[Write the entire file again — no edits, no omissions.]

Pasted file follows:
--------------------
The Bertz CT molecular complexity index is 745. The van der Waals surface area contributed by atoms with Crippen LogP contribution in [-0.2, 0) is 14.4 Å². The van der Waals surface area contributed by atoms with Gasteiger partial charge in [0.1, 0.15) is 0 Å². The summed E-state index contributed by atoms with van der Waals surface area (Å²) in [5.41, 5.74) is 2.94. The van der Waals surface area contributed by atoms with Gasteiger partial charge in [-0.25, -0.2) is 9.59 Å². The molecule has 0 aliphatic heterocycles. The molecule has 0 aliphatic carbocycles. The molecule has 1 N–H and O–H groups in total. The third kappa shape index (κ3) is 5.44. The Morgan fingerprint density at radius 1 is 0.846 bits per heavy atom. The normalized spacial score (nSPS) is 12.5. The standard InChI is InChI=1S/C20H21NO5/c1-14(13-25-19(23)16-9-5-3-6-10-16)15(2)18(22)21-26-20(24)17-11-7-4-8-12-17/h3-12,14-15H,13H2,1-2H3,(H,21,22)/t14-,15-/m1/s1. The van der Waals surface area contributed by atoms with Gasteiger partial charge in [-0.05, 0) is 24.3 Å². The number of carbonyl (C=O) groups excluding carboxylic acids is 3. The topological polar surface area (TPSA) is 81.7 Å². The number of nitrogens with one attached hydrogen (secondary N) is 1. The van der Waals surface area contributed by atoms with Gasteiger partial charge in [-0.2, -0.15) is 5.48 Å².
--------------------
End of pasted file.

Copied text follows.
The Bertz CT molecular complexity index is 745. The van der Waals surface area contributed by atoms with Crippen LogP contribution in [-0.2, 0) is 14.4 Å². The van der Waals surface area contributed by atoms with Gasteiger partial charge in [0.1, 0.15) is 0 Å². The summed E-state index contributed by atoms with van der Waals surface area (Å²) in [5.41, 5.74) is 2.94. The van der Waals surface area contributed by atoms with Gasteiger partial charge in [-0.25, -0.2) is 9.59 Å². The molecule has 0 aliphatic heterocycles. The molecule has 0 aliphatic carbocycles. The molecule has 1 N–H and O–H groups in total. The third kappa shape index (κ3) is 5.44. The Morgan fingerprint density at radius 1 is 0.846 bits per heavy atom. The normalized spacial score (nSPS) is 12.5. The standard InChI is InChI=1S/C20H21NO5/c1-14(13-25-19(23)16-9-5-3-6-10-16)15(2)18(22)21-26-20(24)17-11-7-4-8-12-17/h3-12,14-15H,13H2,1-2H3,(H,21,22)/t14-,15-/m1/s1. The van der Waals surface area contributed by atoms with Gasteiger partial charge in [-0.05, 0) is 24.3 Å². The number of carbonyl (C=O) groups excluding carboxylic acids is 3. The topological polar surface area (TPSA) is 81.7 Å². The number of nitrogens with one attached hydrogen (secondary N) is 1. The van der Waals surface area contributed by atoms with Gasteiger partial charge in [-0.2, -0.15) is 5.48 Å².